Should You Max Out Your HSA Before Putting More in Your 401(k)


For people with very low healthcare costs, putting the maximum into Health Savings Account (HSA) eligible healthcare plans is almost a no-brainer, especially in situations where their employer contributes to their account to help offset the deductible (like mine does).

If you don’t spend that money, it’s yours to keep and rolls over year after year for when you do eventually need it, perhaps in retirement to help pay Medicare Part B or long-term care insurance premiums.

Even if you have higher healthcare costs, HSAs can still be a great deal. I reached the out-of-pocket maximum in my healthcare plan a few years ago, and yet I continue to choose the high-deductible plan solely because I want the ability to max out my HSA contribution.

Should You Max Out Your HSA In 2021 Even If You’re Not Super Healthy?

Because HSA rules allow funds to carryover indefinitely with the triple tax-free benefit of funds going in tax-free, growing tax-free and coming out tax-free for qualified medical expenses, I have yet to find a reason that someone wouldn’t choose to max out their HSA before funding their 401(k) or other retirement account beyond their employer’s match.

HSAs Offer Even More Tax Benefits Than Your 401(K)

Heading Off Future Medical Expenses

The same consideration goes for healthcare costs in retirement. Having tax-free funds available to pay those costs rather than requiring a taxable 401(k) or IRA distribution can make a huge difference to retirees with limited funds.

To summarize, when prioritizing long-term savings while enrolled in HSA-eligible healthcare plans, I would strongly suggest that the order of dollars should go as follows:

Making The Most Of All Your Savings Options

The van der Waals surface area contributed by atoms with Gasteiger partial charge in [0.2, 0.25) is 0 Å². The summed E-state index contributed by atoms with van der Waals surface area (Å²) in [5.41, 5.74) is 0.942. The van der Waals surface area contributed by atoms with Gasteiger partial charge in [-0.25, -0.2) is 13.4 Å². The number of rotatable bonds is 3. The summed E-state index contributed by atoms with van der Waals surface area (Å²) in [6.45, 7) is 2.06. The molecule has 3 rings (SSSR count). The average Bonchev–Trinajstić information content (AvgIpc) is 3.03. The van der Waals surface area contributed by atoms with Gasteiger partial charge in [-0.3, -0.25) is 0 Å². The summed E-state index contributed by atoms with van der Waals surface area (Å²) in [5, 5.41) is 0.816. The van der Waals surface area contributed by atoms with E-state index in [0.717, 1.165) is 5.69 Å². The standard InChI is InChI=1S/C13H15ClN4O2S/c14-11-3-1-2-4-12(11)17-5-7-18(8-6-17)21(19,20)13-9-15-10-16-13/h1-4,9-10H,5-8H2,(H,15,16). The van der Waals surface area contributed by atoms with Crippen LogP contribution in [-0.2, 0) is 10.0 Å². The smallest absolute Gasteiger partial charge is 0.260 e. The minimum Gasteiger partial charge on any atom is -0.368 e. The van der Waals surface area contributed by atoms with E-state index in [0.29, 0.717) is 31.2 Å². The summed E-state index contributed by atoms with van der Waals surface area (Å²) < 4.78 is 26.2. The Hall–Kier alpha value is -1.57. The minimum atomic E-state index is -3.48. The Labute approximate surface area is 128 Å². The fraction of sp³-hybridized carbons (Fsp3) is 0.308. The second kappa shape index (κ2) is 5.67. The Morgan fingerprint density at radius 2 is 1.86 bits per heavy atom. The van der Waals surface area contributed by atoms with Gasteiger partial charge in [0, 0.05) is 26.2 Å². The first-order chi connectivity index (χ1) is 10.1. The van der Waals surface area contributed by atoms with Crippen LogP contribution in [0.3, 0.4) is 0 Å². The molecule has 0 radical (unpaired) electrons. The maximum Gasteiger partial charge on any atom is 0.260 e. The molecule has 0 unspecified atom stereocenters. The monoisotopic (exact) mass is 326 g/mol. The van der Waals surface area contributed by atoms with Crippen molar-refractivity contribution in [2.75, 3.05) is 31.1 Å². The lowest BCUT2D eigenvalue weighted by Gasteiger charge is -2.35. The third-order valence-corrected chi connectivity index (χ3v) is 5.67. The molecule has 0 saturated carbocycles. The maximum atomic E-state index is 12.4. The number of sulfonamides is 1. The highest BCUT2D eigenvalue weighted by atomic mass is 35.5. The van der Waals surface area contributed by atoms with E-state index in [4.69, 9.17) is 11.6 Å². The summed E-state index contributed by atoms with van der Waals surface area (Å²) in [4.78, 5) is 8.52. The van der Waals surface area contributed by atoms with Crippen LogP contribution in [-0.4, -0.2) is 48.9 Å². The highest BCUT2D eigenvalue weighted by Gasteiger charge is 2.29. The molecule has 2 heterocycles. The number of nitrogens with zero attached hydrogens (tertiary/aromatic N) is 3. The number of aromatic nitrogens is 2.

1. Contribute enough to any workplace retirement plan to earn your maximum match.

2. Then max out your HSA. (For 2021, the maximum annual contribution, including employer contributions, is $3,600 for single coverage and $7,200 for family coverage, plus a $1,000 catch-up contribution for HSA holders age 55 and older.

3. Finally, go back and fund other retirement savings like a Roth IRA (if you’re eligible) or your workplace plan.

Remember that HSA contributions can be made via payroll deduction if your plan is through your employer, and contributions can be changed at any time.

Contributing To Your HSA Via Payroll Versus Lump Sum Deposits

You can also make contributions via lump sum through your HSA provider, although funds deposited that way do not save you the 7.65% FICA tax as they would when depositing via payroll.

The bottom line is that when deciding between HSA healthcare plans and other plans, there’s more to consider than just current healthcare costs and it often makes sense to max out your HSA.

An HSA can be an important part of your long-term retirement savings and have a big impact on your lifetime income tax bill. I know it’s a big part of mine, despite having relatively high healthcare costs for someone my age.

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